Trus Madi Forest Reserve as homestad of Bulwer’s Pheasant

One of the heart stopping birding moments I remembered was hearing the calls of the the majestic, if elusive, Bulwer’s Pheasant (Lophura bulweri) A beautiful Pheasant that has long eluded many birders. A single male emerged Bulwer’s Pheasant appeared right in front of our hide at the Trus Madi montane forest of the Crocker Range in Sabah. This elusive, Pheasant showed up in the arena of a shady wood on a steep slope. We sat side by side in a dark hideout that barely has slots for camera lenses. We’ve been waiting for a good 4 hour. There she is: the beauty. The Bulwer’s Pheasant makes one full-frame shot after the other possible just a few meters from the hide.

I decided to photograph it with a Canon EF 400mm f/4.0 DO IS II USM lens on a Canon EOS R 5. In the darkness of the forest, this time a powerful autofocus, short exposure times and a sure eye for the photographic moment was not the prioritiy as it is normally in flying objects. But in this case, too, I could hardly focus my camera on the Pheasant standing and walking just a few meters away from us. This time, the bird was so close that the right angle to the moving bird, anticipation of the next steps and the right exposure times (not too long, not too short to avoid high ASA) was crucial. In low light I shot at 1/10-1/60 sec and auto ISO. My Canon R 5 had some trouble focusing in the dim light with erratic movements. This was made more difficult because the contrast was low and the target moving with fast changes in direction. I could not believe my luck, being so closed to such a stunning looking pheasant. The birds dark purple speckled body contrasted perfectly with its snow white tail. I was savoring every seconds of its presence until it got spooked and ran away. Fortunately it came back – followed by a female (which far more drab in plumage) after a while and I had another round of less frantic shooting. This time I used my Canon EF 85mm f/1.8 USM lens on a Canon EOS 5 Mark III. With this camera I tried exposure times between 1/60 sec and 1/8 sec.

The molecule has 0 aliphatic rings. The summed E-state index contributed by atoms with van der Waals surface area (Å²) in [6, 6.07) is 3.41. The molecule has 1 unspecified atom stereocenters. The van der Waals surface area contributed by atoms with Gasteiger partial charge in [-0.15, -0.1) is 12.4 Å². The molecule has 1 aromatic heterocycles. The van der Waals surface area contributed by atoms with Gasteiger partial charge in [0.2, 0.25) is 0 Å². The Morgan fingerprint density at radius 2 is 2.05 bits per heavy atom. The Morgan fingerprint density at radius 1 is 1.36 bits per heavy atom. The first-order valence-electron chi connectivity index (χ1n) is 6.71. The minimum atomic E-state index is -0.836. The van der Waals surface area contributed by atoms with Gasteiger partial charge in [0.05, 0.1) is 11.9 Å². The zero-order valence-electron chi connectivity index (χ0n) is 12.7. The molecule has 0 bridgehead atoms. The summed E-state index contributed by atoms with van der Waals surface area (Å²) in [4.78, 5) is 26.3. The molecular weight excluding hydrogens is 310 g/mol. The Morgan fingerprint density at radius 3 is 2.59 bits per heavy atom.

Bulwer’s Pheasant is locally common in the remote montane hill forest of northern Borneo. But you will need to be to the right place, lots of patience and a dose of good luck to see one as their numbers are low and they are reluctant to show in the open. Since 1998, there are only a few entries in ebirds with records from Poring, Danum Valley, Maliau Basin. Thus the opportunity to try it in a location like at Trus Madi with a hide and a regular feeding program, should not be missed. In so far, it is very good, that the site is under proper management by the owners of the camp, a group of passionate nature lovers.

The hide is not only good for Bulwer’s Pheasant, but was home to the otherwise elusive Bornean Banded Pitta Eventually (Hydrornis schwaneri) and the Dayak Blue Flycatcher (Cyornis montanus) as well.

In order to meet the growing demand for top images of the rarer species of Palaearctic has specifically made trips to remote places. Additionally every chance is used, if a rare bird is around the homeground. This to do everything to ensure excellent photos of the Birds of the Western Palearctic . The yield of pictures also of rare Western Palaearctic birds is very good. There are other nice images of birds, that you will find behind the tab “Picture Shop“. Just give a notice if you need a picture of a bird which is not online

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